"Voted: That in order to secure the information required by Section 14 of Chapter 159 of the Special Acts of 1918, counts shall be made showing the number of passengers paying cash fares who board the cars of the Company within each city and town served by the Company and that separate counts shall be made of the passengers boarding the Company's cars and paying cash fares who come from outside street railway lines, and also of passengers who board the Company's cars on streets at or near the boundaries of cities and towns and who pay cash fares; said several counts to be made on the day the payment for the past year's deficit is made to the Company by the Treasurer and Receiver General of the Commonwealth, and on the two following days.

"Counts in the manner ordered above were in fact taken on said day and on the three days following the day of payment (making four in all) and [the trustees] thereafter determined in their discretion that owing to peculiar conditions existing at that time the period of four days should be used in the manner indicated in the vote hereinafter set forth."

The computations set out in detail in the return show that the number of persons in Chelsea using the service of the company on those days was twenty-nine thousand six hundred and fifty-nine and that this total bore to the total number of persons using the service likewise computed, the ratio of one and one hundred and fifty-seven ten thousandths per cent.

On July 29 the trustees passed the following vote:

"Voted: To give a hearing to the representatives of cities and towns in which the Company operates on Tuesday, August 5th, next, at two P.M., on the question of the manner and method which should be employed in determining the proportion of the deficit for the year ending June 30, 1919, which should be assigned to each of such cities and towns."

"Notice of the time and place of hearing in accordance with said vote was given to all the cities and towns against which any

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portion of the deficit for the year ending June 30, 1919, was thereafter assessed, said notice being sent by registered mail directed to the Mayor and Chairman of Selectmen of each of said cities and towns respectively, and a return registry receipt was duly received from each; and that in accordance with said notice a hearing was held on August 5, 1919, at which were present" representatives of the several municipalities including Chelsea. "Opportunity was given for the presentation of evidence and arguments and thereafter announcement was made that briefs would be received from those wishing to file them up to Monday, August 11, at 10 A.M. At the request of the city solicitor of the,city of Boston, a further hearing was announced for Monday, August 11, 1919, at 2 P.M."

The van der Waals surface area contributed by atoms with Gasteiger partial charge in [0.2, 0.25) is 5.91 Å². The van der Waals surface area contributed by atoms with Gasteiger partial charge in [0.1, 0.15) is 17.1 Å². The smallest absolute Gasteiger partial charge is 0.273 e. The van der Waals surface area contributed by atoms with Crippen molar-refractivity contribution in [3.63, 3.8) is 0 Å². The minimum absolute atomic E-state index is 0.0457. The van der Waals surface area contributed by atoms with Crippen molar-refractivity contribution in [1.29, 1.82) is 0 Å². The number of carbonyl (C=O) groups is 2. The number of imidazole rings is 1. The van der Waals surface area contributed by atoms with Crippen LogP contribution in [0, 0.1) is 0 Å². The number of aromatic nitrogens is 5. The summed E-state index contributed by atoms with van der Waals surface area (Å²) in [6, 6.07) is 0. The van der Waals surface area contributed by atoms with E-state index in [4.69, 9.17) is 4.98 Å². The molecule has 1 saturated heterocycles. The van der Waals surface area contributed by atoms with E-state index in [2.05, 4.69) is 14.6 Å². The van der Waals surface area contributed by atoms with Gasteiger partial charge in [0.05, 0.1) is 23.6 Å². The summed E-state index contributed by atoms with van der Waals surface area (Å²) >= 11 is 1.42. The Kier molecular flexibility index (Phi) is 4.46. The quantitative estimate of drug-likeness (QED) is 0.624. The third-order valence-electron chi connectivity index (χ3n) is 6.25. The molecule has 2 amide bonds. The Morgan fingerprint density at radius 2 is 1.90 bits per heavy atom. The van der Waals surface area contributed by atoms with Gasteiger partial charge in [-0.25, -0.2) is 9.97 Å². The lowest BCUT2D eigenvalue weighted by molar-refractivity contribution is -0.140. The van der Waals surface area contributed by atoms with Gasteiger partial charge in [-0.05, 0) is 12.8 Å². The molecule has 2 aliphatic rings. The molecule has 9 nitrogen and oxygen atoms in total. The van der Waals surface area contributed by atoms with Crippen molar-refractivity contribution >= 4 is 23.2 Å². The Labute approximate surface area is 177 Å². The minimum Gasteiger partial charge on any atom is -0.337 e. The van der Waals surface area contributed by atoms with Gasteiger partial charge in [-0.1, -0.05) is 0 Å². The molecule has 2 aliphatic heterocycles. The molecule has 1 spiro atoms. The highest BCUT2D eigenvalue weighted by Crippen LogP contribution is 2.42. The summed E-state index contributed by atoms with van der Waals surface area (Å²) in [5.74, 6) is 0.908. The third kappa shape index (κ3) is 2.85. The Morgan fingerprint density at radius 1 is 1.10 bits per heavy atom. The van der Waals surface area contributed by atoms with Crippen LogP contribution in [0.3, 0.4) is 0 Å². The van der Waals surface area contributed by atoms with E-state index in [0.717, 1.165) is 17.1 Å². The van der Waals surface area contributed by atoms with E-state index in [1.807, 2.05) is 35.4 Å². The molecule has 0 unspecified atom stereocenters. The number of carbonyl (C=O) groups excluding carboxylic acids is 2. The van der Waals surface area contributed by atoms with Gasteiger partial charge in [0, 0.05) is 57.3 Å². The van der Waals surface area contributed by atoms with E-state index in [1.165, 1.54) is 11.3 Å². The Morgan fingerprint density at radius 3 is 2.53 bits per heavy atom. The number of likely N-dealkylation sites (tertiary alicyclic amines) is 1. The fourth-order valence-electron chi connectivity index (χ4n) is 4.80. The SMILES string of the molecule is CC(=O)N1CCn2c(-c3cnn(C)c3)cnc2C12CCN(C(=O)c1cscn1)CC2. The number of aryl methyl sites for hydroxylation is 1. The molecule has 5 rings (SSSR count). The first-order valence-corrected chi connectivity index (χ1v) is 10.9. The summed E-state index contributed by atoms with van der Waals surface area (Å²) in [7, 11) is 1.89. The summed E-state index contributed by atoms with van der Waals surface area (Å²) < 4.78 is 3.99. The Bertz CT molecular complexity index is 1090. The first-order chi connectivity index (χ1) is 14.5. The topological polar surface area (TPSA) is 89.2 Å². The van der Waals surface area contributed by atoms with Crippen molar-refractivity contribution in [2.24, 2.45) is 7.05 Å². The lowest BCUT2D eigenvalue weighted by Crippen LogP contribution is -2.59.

"At said hearing on August 11 the city solicitor of Chelsea requested an adjournment of the hearing, stating that he desired to introduce evidence of the persons using the service in Chelsea and to examine the computations of the trustees and the rules of law which they propose to apply in determining the issues. The trustees ruled that the matters at issue required speedy action and offered to hear then any evidence which might be offered and to consider any requests for rulings of law to be applied in determining the issues, but that the trustees could not continue the hearing. No person made request for rulings of law."

After the close of the hearing before said trustees, on August 12, 1919, on motion duly made and seconded, it was

"Voted: That for the purposes of determining and reporting to the Treasurer and Receiver General of the Commonwealth the proportion in which cities and towns should be assessed on account of the deficit in operating this Company from July 1, 1918, to June 30, 1919, the General Auditor be directed to make the necessary compilations, having regard for the following rules:

"1. A daily average shall be computed from the traffic counts heretofore authorized and taken on July 24th, the date of the payment from the Treasurer and Receiver General of the Commonwealth to this Company, and on the three succeeding days.

"2. Each city and town in which the Company operates shall in general be charged with the persons therein who actually use the service of the Company by becoming passengers and who pay a cash fare therefor.

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"3. Every passenger boarding this Company's cars at a function point and making a through journey from a point located in a city or town in which this Company does not operate its lines shall be excluded from any computation, but in order that passengers who start their journey within municipalities in which the Company operates may be charged to such municipalities although received from a connecting carrier or boarding at a junction point there shall be excluded the following only: . . .